Following the lead of Canada, South Africa, and several US states, the United Kingdom is expected to adopt the new ‘boil in the bag’ cremation procedure later this year as an ecologically -friendly alternative to gas-fired cremations.
The corpse is dissolved in an alkaline solution of water and cornstarch at 160 degrees Celsius in a bag for four hours. After the rest of the skeleton has been removed, the bones are dried out and pulverized into a fine white powder.
The carbon footprint of the ‘boil in the bag’ process is estimated to be half the amount generated by gas-fired cremations, according to the CDS Group, a cremation consultant. The average cremation generates the same amount of carbon dioxide emissions as 65,000 homes in the UK, or 244 kilograms per year.
It gives them hope to know that many people, even in death, are purportedly concerned about minimizing their impact on the environment.
In the name of fighting “climate change,” the “boil in the bag” technique is only the most recent inane suggestion being pushed on the public. In an effort to reduce carbon emissions, the French government banned short-haul flights last month.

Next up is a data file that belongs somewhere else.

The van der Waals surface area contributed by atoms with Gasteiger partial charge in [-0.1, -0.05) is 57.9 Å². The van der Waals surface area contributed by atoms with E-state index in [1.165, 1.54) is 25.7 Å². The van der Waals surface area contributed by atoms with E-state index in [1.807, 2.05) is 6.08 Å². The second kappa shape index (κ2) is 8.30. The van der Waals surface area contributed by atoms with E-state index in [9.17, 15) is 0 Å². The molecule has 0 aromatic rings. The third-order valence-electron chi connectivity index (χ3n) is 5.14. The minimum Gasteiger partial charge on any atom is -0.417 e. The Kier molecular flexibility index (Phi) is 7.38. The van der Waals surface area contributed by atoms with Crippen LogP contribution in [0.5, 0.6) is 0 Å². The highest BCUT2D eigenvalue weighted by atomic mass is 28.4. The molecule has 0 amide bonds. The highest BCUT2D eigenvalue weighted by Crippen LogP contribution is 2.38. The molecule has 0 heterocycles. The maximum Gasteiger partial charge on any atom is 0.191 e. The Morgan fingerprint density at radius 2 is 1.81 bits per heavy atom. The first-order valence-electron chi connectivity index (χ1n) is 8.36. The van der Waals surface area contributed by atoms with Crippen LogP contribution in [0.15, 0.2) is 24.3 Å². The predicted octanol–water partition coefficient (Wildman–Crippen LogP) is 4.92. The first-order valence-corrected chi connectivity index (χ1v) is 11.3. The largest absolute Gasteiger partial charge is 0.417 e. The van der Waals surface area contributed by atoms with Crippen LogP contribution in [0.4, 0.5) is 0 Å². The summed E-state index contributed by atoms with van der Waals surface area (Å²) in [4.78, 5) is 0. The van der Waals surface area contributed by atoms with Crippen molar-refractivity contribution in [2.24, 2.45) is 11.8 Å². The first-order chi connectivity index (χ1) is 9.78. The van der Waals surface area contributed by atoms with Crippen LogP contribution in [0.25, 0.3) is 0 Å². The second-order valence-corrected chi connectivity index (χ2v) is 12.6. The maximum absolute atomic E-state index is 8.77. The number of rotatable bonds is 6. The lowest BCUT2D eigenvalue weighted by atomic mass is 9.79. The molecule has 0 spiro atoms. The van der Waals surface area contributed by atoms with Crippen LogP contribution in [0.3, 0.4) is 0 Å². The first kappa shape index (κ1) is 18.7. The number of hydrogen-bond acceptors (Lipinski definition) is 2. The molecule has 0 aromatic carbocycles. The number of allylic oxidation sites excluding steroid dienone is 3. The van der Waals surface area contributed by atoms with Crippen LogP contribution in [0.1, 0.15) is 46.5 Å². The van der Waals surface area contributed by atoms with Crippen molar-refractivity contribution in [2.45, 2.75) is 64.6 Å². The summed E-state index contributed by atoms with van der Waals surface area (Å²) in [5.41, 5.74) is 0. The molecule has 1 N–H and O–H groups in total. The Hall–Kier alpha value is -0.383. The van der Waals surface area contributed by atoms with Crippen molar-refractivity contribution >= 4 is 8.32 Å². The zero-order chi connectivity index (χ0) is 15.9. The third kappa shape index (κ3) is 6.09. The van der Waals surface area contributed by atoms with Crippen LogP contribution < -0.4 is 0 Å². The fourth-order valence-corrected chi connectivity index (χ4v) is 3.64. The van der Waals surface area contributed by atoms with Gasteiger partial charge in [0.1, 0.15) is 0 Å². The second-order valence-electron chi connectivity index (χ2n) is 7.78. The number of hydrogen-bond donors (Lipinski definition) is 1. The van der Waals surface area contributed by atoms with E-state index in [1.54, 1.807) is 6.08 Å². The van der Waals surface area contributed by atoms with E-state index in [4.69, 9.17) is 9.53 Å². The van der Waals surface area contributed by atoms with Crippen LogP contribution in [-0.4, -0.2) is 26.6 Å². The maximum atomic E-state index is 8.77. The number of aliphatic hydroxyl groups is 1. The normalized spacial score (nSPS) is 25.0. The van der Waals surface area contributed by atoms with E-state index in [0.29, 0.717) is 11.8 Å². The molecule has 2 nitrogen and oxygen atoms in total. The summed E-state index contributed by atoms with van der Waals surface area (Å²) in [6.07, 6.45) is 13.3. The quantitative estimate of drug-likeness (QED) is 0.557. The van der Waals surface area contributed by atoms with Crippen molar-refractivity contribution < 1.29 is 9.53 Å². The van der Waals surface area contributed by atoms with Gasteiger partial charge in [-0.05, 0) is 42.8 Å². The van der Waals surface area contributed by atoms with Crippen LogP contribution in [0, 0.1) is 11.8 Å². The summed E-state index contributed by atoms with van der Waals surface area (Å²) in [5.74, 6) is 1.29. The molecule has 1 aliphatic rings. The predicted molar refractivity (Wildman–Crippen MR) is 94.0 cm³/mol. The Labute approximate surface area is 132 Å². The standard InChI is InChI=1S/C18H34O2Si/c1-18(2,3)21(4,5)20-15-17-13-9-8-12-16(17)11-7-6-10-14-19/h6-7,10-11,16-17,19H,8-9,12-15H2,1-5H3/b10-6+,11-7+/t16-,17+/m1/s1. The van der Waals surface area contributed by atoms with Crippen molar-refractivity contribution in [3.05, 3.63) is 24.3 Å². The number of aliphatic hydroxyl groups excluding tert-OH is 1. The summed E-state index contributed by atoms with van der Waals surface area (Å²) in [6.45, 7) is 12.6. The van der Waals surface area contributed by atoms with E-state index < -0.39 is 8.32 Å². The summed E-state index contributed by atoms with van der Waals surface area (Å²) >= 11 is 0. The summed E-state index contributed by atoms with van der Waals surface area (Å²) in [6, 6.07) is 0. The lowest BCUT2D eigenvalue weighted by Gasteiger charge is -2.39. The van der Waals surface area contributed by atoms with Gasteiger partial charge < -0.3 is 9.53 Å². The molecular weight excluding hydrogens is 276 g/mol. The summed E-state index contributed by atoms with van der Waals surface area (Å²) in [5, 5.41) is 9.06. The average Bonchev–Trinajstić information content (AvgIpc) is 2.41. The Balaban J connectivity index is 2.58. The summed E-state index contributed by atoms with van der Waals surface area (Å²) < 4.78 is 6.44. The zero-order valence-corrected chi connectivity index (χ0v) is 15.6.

According to a report, in order to ‘reduce carbon emissions,’ people will be required to use trains instead of planes for trips lasting less than two and a half hours. Paris to Nantes and Lyon to Bordeaux flights are only two examples of the routes that would be impacted.
After French lawmakers finally settled on the limits two years ago, they finally went into effect. At first, it was proposed to outlaw all flights under four hours in duration when alternative transportation options were available by rail.
Interim head of Airlines for Europe (A4E) Laurent Donceel claims that prohibiting such travels would have a negligible impact on CO2 emissions. Instead, France should look for substantive and substantial answers to the issue.
Mandates and limits on travel due to the global coronavirus epidemic have had a devastating effect on airlines all around the globe.
Flightradar24 reports a 42% decrease in air travel between 2018 and 2019.